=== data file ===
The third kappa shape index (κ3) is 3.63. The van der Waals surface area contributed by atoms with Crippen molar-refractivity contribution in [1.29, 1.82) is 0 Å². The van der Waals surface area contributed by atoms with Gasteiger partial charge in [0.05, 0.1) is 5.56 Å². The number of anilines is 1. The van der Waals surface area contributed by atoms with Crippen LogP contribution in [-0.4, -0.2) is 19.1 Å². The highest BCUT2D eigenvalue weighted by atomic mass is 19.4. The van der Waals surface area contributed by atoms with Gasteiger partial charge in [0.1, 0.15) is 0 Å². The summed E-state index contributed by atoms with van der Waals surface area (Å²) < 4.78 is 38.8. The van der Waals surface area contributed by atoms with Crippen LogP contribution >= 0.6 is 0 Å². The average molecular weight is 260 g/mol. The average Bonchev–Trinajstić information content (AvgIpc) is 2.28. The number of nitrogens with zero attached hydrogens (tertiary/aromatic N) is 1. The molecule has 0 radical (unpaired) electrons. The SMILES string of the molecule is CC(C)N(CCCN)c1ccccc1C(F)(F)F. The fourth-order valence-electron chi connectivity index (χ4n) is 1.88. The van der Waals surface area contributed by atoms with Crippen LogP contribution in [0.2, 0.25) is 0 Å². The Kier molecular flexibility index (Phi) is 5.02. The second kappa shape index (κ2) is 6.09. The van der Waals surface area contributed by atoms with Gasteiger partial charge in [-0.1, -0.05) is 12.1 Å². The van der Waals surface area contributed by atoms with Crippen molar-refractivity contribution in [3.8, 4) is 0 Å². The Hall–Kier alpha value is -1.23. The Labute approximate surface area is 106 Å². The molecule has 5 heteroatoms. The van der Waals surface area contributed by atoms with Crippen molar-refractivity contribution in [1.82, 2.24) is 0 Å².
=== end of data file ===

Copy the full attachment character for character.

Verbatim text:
The third kappa shape index (κ3) is 3.63. The van der Waals surface area contributed by atoms with Crippen molar-refractivity contribution in [1.29, 1.82) is 0 Å². The van der Waals surface area contributed by atoms with Gasteiger partial charge in [0.05, 0.1) is 5.56 Å². The number of anilines is 1. The van der Waals surface area contributed by atoms with Crippen LogP contribution in [-0.4, -0.2) is 19.1 Å². The highest BCUT2D eigenvalue weighted by atomic mass is 19.4. The van der Waals surface area contributed by atoms with Gasteiger partial charge in [0.1, 0.15) is 0 Å². The summed E-state index contributed by atoms with van der Waals surface area (Å²) < 4.78 is 38.8. The van der Waals surface area contributed by atoms with Crippen LogP contribution >= 0.6 is 0 Å². The average molecular weight is 260 g/mol. The average Bonchev–Trinajstić information content (AvgIpc) is 2.28. The number of nitrogens with zero attached hydrogens (tertiary/aromatic N) is 1. The molecule has 0 radical (unpaired) electrons. The SMILES string of the molecule is CC(C)N(CCCN)c1ccccc1C(F)(F)F. The fourth-order valence-electron chi connectivity index (χ4n) is 1.88. The van der Waals surface area contributed by atoms with Crippen LogP contribution in [0.2, 0.25) is 0 Å². The Kier molecular flexibility index (Phi) is 5.02. The second kappa shape index (κ2) is 6.09. The van der Waals surface area contributed by atoms with Gasteiger partial charge in [-0.1, -0.05) is 12.1 Å². The van der Waals surface area contributed by atoms with Crippen molar-refractivity contribution in [3.8, 4) is 0 Å². The Hall–Kier alpha value is -1.23. The Labute approximate surface area is 106 Å². The molecule has 5 heteroatoms. The van der Waals surface area contributed by atoms with Crippen molar-refractivity contribution in [1.82, 2.24) is 0 Å².